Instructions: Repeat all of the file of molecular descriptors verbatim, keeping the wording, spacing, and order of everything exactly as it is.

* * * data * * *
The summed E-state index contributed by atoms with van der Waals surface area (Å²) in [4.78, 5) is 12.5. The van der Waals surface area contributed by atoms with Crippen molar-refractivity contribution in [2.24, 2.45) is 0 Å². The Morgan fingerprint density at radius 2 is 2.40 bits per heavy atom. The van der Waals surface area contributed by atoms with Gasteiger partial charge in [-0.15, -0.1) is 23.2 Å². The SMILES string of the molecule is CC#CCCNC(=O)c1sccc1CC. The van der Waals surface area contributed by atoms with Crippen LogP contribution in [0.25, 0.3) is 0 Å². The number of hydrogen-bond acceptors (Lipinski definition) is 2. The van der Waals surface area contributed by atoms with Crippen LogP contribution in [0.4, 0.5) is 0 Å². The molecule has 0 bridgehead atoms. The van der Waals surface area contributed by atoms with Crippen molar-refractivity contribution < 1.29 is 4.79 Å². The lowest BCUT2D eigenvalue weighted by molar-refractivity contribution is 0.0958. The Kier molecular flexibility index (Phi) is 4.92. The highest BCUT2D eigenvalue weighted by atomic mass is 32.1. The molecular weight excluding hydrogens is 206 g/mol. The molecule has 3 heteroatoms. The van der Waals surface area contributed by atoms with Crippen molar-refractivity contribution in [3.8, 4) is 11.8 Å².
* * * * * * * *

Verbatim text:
The summed E-state index contributed by atoms with van der Waals surface area (Å²) in [4.78, 5) is 12.5. The van der Waals surface area contributed by atoms with Crippen molar-refractivity contribution in [2.24, 2.45) is 0 Å². The Morgan fingerprint density at radius 2 is 2.40 bits per heavy atom. The van der Waals surface area contributed by atoms with Gasteiger partial charge in [-0.15, -0.1) is 23.2 Å². The SMILES string of the molecule is CC#CCCNC(=O)c1sccc1CC. The van der Waals surface area contributed by atoms with Crippen LogP contribution in [0.25, 0.3) is 0 Å². The number of hydrogen-bond acceptors (Lipinski definition) is 2. The van der Waals surface area contributed by atoms with Crippen LogP contribution in [0.4, 0.5) is 0 Å². The molecule has 0 bridgehead atoms. The van der Waals surface area contributed by atoms with Crippen molar-refractivity contribution < 1.29 is 4.79 Å². The lowest BCUT2D eigenvalue weighted by molar-refractivity contribution is 0.0958. The Kier molecular flexibility index (Phi) is 4.92. The highest BCUT2D eigenvalue weighted by atomic mass is 32.1. The molecular weight excluding hydrogens is 206 g/mol. The molecule has 3 heteroatoms. The van der Waals surface area contributed by atoms with Crippen molar-refractivity contribution in [3.8, 4) is 11.8 Å².